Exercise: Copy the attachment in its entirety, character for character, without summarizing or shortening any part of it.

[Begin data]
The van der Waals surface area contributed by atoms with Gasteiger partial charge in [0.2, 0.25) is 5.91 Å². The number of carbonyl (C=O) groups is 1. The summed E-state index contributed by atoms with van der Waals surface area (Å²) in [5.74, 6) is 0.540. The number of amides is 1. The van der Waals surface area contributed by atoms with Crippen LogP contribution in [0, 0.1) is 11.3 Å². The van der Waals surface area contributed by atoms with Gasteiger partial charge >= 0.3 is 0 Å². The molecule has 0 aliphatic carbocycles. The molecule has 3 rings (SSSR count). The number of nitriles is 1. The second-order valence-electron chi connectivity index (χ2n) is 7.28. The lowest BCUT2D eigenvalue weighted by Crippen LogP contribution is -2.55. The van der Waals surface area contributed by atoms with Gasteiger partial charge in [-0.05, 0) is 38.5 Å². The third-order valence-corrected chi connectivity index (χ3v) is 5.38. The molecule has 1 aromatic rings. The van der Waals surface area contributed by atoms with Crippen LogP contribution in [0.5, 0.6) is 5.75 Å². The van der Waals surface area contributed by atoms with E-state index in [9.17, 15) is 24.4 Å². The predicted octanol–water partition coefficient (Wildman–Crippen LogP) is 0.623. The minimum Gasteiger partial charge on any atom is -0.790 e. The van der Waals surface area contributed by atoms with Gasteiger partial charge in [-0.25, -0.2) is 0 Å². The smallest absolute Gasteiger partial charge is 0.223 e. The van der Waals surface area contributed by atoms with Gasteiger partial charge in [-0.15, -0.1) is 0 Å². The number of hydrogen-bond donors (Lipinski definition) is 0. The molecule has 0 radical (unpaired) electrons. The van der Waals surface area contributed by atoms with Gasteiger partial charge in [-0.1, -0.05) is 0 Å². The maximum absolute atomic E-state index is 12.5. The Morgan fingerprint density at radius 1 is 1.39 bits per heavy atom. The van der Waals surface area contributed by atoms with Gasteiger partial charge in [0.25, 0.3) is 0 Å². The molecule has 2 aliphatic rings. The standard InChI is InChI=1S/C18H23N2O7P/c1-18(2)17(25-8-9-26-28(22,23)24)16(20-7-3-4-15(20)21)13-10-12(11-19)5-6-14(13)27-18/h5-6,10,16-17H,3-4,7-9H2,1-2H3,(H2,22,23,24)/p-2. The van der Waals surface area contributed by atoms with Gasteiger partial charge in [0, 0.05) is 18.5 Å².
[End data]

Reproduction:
The van der Waals surface area contributed by atoms with Gasteiger partial charge in [0.2, 0.25) is 5.91 Å². The number of carbonyl (C=O) groups is 1. The summed E-state index contributed by atoms with van der Waals surface area (Å²) in [5.74, 6) is 0.540. The number of amides is 1. The van der Waals surface area contributed by atoms with Crippen LogP contribution in [0, 0.1) is 11.3 Å². The van der Waals surface area contributed by atoms with Gasteiger partial charge >= 0.3 is 0 Å². The molecule has 0 aliphatic carbocycles. The molecule has 3 rings (SSSR count). The number of nitriles is 1. The second-order valence-electron chi connectivity index (χ2n) is 7.28. The lowest BCUT2D eigenvalue weighted by Crippen LogP contribution is -2.55. The van der Waals surface area contributed by atoms with Gasteiger partial charge in [-0.05, 0) is 38.5 Å². The third-order valence-corrected chi connectivity index (χ3v) is 5.38. The molecule has 1 aromatic rings. The van der Waals surface area contributed by atoms with Crippen LogP contribution in [0.5, 0.6) is 5.75 Å². The van der Waals surface area contributed by atoms with E-state index in [9.17, 15) is 24.4 Å². The predicted octanol–water partition coefficient (Wildman–Crippen LogP) is 0.623. The minimum Gasteiger partial charge on any atom is -0.790 e. The van der Waals surface area contributed by atoms with Gasteiger partial charge in [-0.25, -0.2) is 0 Å². The smallest absolute Gasteiger partial charge is 0.223 e. The van der Waals surface area contributed by atoms with Gasteiger partial charge in [-0.15, -0.1) is 0 Å². The number of hydrogen-bond donors (Lipinski definition) is 0. The molecule has 0 radical (unpaired) electrons. The van der Waals surface area contributed by atoms with Gasteiger partial charge in [-0.1, -0.05) is 0 Å². The maximum absolute atomic E-state index is 12.5. The Morgan fingerprint density at radius 1 is 1.39 bits per heavy atom. The van der Waals surface area contributed by atoms with Gasteiger partial charge in [0.25, 0.3) is 0 Å². The molecule has 2 aliphatic rings. The standard InChI is InChI=1S/C18H23N2O7P/c1-18(2)17(25-8-9-26-28(22,23)24)16(20-7-3-4-15(20)21)13-10-12(11-19)5-6-14(13)27-18/h5-6,10,16-17H,3-4,7-9H2,1-2H3,(H2,22,23,24)/p-2. The van der Waals surface area contributed by atoms with Gasteiger partial charge in [0, 0.05) is 18.5 Å².